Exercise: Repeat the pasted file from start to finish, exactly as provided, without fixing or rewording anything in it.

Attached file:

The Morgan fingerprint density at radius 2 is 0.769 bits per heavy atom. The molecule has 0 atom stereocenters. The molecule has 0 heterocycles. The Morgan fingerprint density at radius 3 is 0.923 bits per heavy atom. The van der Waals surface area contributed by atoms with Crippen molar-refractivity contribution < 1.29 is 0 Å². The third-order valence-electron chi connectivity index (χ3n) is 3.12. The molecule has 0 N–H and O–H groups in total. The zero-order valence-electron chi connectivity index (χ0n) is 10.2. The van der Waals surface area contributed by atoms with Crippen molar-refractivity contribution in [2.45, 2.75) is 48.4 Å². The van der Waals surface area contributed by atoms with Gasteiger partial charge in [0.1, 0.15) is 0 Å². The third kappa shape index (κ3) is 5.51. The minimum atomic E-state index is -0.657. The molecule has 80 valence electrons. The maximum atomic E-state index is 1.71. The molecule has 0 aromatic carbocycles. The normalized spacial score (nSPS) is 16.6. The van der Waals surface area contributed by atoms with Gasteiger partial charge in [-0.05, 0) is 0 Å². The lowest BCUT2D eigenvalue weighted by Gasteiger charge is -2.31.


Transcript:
The Morgan fingerprint density at radius 2 is 0.769 bits per heavy atom. The molecule has 0 atom stereocenters. The molecule has 0 heterocycles. The Morgan fingerprint density at radius 3 is 0.923 bits per heavy atom. The van der Waals surface area contributed by atoms with Crippen molar-refractivity contribution < 1.29 is 0 Å². The third-order valence-electron chi connectivity index (χ3n) is 3.12. The molecule has 0 N–H and O–H groups in total. The zero-order valence-electron chi connectivity index (χ0n) is 10.2. The van der Waals surface area contributed by atoms with Crippen molar-refractivity contribution in [2.45, 2.75) is 48.4 Å². The van der Waals surface area contributed by atoms with Gasteiger partial charge in [0.1, 0.15) is 0 Å². The third kappa shape index (κ3) is 5.51. The minimum atomic E-state index is -0.657. The molecule has 80 valence electrons. The maximum atomic E-state index is 1.71. The molecule has 0 aromatic carbocycles. The normalized spacial score (nSPS) is 16.6. The van der Waals surface area contributed by atoms with Gasteiger partial charge in [-0.05, 0) is 0 Å². The lowest BCUT2D eigenvalue weighted by Gasteiger charge is -2.31.